The ArgusFraud threat diminishes justice (From The Argus)

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Fraud threat diminishes justice

G4S and Serco should be barred from bidding for government business until a major fraud investigation into their practices has been completed, prison reform campaigners have said.

Both multinationals are being investigated by the Serious Fraud Office (SFO) and have agreed to repay a total of more than £180 million after it emerged they had overcharged the taxpayer for electronic tagging of criminals.

Charity The Howard League for Penal Reform will today hand a dossier outlining actions they claim amount to failures by both firms to the Metropolitan Police in a protest move against ministers' decision to allow G4S and Serco to resume bidding for contracts.

Another report, considering actions by other private firms such as Sodexo and GEOAmey, will be sent to MPs on the Public Accounts Committee, which heard evidence about the tagging scandal last November.

Frances Crook, chief executive of the Howard League for Penal Reform, said: "We are asking the Metropolitan Police and City of London Police to use their resources and expertise to help the Serious Fraud Office with its complex investigation into possible widespread criminality by companies profiting from public money when they deliver justice services.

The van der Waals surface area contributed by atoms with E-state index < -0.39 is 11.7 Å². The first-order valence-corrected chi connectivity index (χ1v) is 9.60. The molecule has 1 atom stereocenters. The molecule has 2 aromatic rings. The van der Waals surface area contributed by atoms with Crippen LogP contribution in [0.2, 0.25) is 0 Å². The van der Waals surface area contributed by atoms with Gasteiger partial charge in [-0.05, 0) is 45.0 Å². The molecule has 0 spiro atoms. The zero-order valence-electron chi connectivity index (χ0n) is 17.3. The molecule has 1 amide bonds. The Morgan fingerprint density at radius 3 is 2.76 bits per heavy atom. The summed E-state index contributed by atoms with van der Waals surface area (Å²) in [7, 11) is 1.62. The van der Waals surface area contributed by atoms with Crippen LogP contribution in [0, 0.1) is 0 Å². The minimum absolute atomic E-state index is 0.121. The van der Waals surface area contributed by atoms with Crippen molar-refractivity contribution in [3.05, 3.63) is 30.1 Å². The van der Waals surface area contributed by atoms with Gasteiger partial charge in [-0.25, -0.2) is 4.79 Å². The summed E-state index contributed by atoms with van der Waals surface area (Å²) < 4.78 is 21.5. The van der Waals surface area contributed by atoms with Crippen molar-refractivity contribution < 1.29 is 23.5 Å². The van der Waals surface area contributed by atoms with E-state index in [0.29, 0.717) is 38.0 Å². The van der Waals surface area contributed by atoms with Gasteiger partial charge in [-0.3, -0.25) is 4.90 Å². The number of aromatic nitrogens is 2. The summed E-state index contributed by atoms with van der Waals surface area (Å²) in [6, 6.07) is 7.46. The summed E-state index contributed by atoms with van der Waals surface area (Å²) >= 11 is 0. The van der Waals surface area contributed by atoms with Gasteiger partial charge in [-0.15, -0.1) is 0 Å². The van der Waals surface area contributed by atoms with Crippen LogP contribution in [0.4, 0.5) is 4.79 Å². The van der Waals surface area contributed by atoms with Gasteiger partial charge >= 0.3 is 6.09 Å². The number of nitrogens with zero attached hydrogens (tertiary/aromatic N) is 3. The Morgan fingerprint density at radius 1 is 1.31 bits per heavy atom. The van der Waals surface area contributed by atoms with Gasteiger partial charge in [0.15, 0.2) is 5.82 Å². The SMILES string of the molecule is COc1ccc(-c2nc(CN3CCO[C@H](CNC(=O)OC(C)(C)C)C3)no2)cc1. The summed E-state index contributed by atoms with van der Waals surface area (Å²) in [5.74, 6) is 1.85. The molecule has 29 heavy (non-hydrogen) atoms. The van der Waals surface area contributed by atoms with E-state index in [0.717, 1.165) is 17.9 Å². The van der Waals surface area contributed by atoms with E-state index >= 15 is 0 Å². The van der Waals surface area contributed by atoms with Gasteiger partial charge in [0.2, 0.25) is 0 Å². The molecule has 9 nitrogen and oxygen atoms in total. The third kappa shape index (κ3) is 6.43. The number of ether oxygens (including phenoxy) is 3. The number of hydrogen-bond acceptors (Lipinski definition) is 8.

"The dossier compiled by the Howard League is a litany of failure by private companies.

"The delivery of justice is one of the most precious public services and we must, as a nation, adhere to the highest standards of probity.

"The possibility of systematic fraud of the public purse on a massive scale by profiting companies diminishes justice."

Cases outlined by the charity in its dossier include claims that a terminally-ill prisoner was kept waiting in handcuffs for 40 minutes in the street, in full view of the public, while G4S staff went to a bakery for lunch and allegations that a woman in a Sodexo prison was forced to clean her cell after miscarrying.

G4S, based in Crawley, and Serco were both found to have billed the taxpayer for tagging dead criminals, offenders who had been recalled to prison and others who had fled overseas.

Both firms were initially suspended from bidding on future public sector contracts.

But the Cabinet Office has accepted turnaround plans put forward by both companies and they are now able to bid for future Government contracts.

However, the decision has no impact on an investigation opened by the Serious Fraud Office (SFO) into G4S and Serco's activities.

 

 

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